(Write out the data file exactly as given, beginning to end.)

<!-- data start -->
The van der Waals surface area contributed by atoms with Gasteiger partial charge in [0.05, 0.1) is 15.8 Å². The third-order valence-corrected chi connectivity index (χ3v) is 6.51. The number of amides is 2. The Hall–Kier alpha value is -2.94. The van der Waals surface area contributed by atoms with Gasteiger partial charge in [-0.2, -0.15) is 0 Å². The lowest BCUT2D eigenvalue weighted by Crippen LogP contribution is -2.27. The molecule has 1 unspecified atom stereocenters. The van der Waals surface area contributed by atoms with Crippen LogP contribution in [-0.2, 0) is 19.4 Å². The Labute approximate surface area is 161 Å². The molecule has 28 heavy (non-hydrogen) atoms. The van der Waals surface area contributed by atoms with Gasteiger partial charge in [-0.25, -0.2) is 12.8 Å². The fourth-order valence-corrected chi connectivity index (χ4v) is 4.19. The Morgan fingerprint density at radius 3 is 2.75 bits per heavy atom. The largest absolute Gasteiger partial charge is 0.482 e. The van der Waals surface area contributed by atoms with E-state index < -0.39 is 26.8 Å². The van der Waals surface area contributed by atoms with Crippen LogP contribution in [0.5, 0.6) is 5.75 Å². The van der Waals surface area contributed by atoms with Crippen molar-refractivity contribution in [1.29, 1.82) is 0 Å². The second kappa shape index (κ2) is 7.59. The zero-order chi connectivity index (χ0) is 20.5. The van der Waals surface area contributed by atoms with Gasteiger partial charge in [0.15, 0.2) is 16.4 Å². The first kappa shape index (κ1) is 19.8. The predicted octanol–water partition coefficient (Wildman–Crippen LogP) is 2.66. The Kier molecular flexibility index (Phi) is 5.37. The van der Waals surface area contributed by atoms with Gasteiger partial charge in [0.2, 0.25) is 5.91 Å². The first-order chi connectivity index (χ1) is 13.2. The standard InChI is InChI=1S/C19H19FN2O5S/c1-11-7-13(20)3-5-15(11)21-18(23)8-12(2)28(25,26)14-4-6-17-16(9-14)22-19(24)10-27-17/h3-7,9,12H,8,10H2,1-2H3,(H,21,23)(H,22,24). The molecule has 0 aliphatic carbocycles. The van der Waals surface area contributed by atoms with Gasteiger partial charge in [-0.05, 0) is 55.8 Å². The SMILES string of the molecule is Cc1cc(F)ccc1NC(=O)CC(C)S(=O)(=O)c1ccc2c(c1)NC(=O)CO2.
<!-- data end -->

The van der Waals surface area contributed by atoms with Gasteiger partial charge in [0.05, 0.1) is 15.8 Å². The third-order valence-corrected chi connectivity index (χ3v) is 6.51. The number of amides is 2. The Hall–Kier alpha value is -2.94. The van der Waals surface area contributed by atoms with Gasteiger partial charge in [-0.2, -0.15) is 0 Å². The lowest BCUT2D eigenvalue weighted by Crippen LogP contribution is -2.27. The molecule has 1 unspecified atom stereocenters. The van der Waals surface area contributed by atoms with Crippen LogP contribution in [-0.2, 0) is 19.4 Å². The Labute approximate surface area is 161 Å². The molecule has 28 heavy (non-hydrogen) atoms. The van der Waals surface area contributed by atoms with Gasteiger partial charge in [-0.25, -0.2) is 12.8 Å². The fourth-order valence-corrected chi connectivity index (χ4v) is 4.19. The Morgan fingerprint density at radius 3 is 2.75 bits per heavy atom. The largest absolute Gasteiger partial charge is 0.482 e. The van der Waals surface area contributed by atoms with E-state index < -0.39 is 26.8 Å². The van der Waals surface area contributed by atoms with Crippen LogP contribution in [0.5, 0.6) is 5.75 Å². The van der Waals surface area contributed by atoms with Crippen molar-refractivity contribution in [1.29, 1.82) is 0 Å². The second kappa shape index (κ2) is 7.59. The zero-order chi connectivity index (χ0) is 20.5. The van der Waals surface area contributed by atoms with Gasteiger partial charge in [0.15, 0.2) is 16.4 Å². The first kappa shape index (κ1) is 19.8. The predicted octanol–water partition coefficient (Wildman–Crippen LogP) is 2.66. The Kier molecular flexibility index (Phi) is 5.37. The van der Waals surface area contributed by atoms with Gasteiger partial charge in [0.2, 0.25) is 5.91 Å². The first-order chi connectivity index (χ1) is 13.2. The standard InChI is InChI=1S/C19H19FN2O5S/c1-11-7-13(20)3-5-15(11)21-18(23)8-12(2)28(25,26)14-4-6-17-16(9-14)22-19(24)10-27-17/h3-7,9,12H,8,10H2,1-2H3,(H,21,23)(H,22,24). The molecule has 0 aliphatic carbocycles. The van der Waals surface area contributed by atoms with Gasteiger partial charge in [-0.05, 0) is 55.8 Å². The SMILES string of the molecule is Cc1cc(F)ccc1NC(=O)CC(C)S(=O)(=O)c1ccc2c(c1)NC(=O)CO2.